Mystro: I honestly cannot say because they were all unique experiences that I feel blessed to have been involved in. Just to be able to work with people I grew up listening to and learned from, and for them to give me such praise, is enough for me to feel all the hard work was and is worth it.

GK: Touring all over the world, have you established a daily routine while you're traveling, a way to get ready for a gig?

Mystro: To be honest it just depends on where and what time the gig is regardless. I just make sure I'm ready to perform. Well rested, sober and warmed up to get on stage and tear the roof off. Whether there's five people or 5,000 in front of me, the aim is to always put on a worthy show.

GK: Any weird quirks or things you do to get ready to go onstage?

Mystro: Well I do a vocal warm-up that probably looks kind of weird because I might be hissing with what looks like a massive grin, but it's something that helps me expand these titanium lungs I was born with. Works for me so I keep to it.

GK: Is this your first time touring China?

Mystro: I came to China in 2012 but only did two dates. So in a sense, yes it's my first time touring but I've been here before. This time I'll play in Shanghai, Beijing, Kunming and Qingdao.

GK: Have you noticed any major differences between Western and Eastern audiences, or is it all about the music?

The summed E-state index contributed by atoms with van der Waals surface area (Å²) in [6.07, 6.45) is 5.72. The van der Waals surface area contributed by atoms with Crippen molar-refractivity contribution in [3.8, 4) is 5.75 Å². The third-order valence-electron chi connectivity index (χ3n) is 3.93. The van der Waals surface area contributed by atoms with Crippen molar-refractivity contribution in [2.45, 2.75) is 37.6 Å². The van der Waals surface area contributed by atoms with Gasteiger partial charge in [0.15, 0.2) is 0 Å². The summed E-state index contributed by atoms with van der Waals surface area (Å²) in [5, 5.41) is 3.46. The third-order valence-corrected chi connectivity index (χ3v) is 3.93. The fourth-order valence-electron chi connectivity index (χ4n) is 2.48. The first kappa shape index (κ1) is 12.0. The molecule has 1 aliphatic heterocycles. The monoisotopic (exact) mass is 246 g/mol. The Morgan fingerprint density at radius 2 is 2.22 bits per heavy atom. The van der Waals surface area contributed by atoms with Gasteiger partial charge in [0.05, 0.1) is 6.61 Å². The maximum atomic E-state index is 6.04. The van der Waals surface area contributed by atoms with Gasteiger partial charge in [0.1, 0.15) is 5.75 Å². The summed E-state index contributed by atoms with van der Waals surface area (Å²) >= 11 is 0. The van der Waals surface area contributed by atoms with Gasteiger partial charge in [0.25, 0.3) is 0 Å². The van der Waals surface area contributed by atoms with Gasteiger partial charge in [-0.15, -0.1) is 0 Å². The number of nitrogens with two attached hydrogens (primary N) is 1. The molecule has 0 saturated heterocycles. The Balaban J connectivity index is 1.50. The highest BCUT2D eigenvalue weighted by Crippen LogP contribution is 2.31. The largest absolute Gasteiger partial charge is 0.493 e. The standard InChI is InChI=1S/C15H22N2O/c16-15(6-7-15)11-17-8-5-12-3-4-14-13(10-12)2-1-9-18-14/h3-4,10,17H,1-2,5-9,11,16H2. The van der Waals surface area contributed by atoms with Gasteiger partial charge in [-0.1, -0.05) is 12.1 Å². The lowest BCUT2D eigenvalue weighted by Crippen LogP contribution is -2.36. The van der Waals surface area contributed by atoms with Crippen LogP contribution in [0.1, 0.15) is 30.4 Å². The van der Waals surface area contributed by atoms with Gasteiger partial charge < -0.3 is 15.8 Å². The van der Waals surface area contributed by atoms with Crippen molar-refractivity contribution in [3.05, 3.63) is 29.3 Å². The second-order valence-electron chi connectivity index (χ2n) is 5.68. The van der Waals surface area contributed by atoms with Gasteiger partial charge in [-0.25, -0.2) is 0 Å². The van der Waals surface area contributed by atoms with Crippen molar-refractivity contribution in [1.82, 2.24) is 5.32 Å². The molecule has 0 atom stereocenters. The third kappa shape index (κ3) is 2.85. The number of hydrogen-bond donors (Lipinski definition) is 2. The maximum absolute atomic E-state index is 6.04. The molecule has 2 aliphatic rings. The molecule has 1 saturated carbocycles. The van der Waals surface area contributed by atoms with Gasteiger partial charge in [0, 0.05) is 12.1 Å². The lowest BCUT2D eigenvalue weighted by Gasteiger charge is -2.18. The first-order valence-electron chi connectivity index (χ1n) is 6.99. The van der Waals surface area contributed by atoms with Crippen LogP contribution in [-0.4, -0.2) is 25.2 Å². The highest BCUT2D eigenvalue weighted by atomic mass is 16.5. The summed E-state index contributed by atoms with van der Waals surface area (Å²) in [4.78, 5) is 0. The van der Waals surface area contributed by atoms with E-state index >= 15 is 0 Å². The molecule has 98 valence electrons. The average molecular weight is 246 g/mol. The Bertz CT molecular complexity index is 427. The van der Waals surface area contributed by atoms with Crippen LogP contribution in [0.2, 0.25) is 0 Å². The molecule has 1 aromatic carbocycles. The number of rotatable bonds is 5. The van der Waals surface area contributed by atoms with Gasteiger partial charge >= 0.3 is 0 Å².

Mystro: It seems to be all about the music although, I do wonder about the language barrier sometimes. Regardless though, from my experience it is about the energy and as long as people feel the vibe you can make sure they enjoy the experience. I guess that deep down music has no language barrier. To be honest, I'm hoping to find that out on this trip, so I'll keep you posted once I've found out.

GK: At the Kunming show you'll be playing with DJ DSK. How did the two of you first meet?

Mystro: We were both playing at the same B-Boy event in Cardiff, Wales. From there, we stayed in touch and he brought me out to China in 2012. I did some work on his latest LP with Gobshite called Question Everything. Look out for that release with a song entitled Check Out The Technique, which also features Akil from Jurassic 5.